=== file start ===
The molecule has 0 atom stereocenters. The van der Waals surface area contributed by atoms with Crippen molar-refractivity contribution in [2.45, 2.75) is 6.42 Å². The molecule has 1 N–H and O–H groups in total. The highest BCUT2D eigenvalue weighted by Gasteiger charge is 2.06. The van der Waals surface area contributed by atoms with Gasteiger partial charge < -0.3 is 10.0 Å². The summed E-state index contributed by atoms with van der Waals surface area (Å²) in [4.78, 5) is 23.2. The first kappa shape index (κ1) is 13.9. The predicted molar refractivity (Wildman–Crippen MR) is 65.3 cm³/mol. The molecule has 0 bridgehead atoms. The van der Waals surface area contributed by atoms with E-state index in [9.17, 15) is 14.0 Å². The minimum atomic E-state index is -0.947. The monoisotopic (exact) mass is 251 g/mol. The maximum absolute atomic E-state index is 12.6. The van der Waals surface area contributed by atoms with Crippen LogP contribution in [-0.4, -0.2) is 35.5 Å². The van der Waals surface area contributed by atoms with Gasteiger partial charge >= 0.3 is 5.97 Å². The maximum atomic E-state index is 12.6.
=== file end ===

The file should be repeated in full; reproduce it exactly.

The molecule has 0 atom stereocenters. The van der Waals surface area contributed by atoms with Crippen molar-refractivity contribution in [2.45, 2.75) is 6.42 Å². The molecule has 1 N–H and O–H groups in total. The highest BCUT2D eigenvalue weighted by Gasteiger charge is 2.06. The van der Waals surface area contributed by atoms with Gasteiger partial charge < -0.3 is 10.0 Å². The summed E-state index contributed by atoms with van der Waals surface area (Å²) in [4.78, 5) is 23.2. The first kappa shape index (κ1) is 13.9. The predicted molar refractivity (Wildman–Crippen MR) is 65.3 cm³/mol. The molecule has 0 bridgehead atoms. The van der Waals surface area contributed by atoms with E-state index in [9.17, 15) is 14.0 Å². The minimum atomic E-state index is -0.947. The monoisotopic (exact) mass is 251 g/mol. The maximum absolute atomic E-state index is 12.6. The van der Waals surface area contributed by atoms with Crippen LogP contribution in [-0.4, -0.2) is 35.5 Å². The van der Waals surface area contributed by atoms with Gasteiger partial charge >= 0.3 is 5.97 Å². The maximum atomic E-state index is 12.6.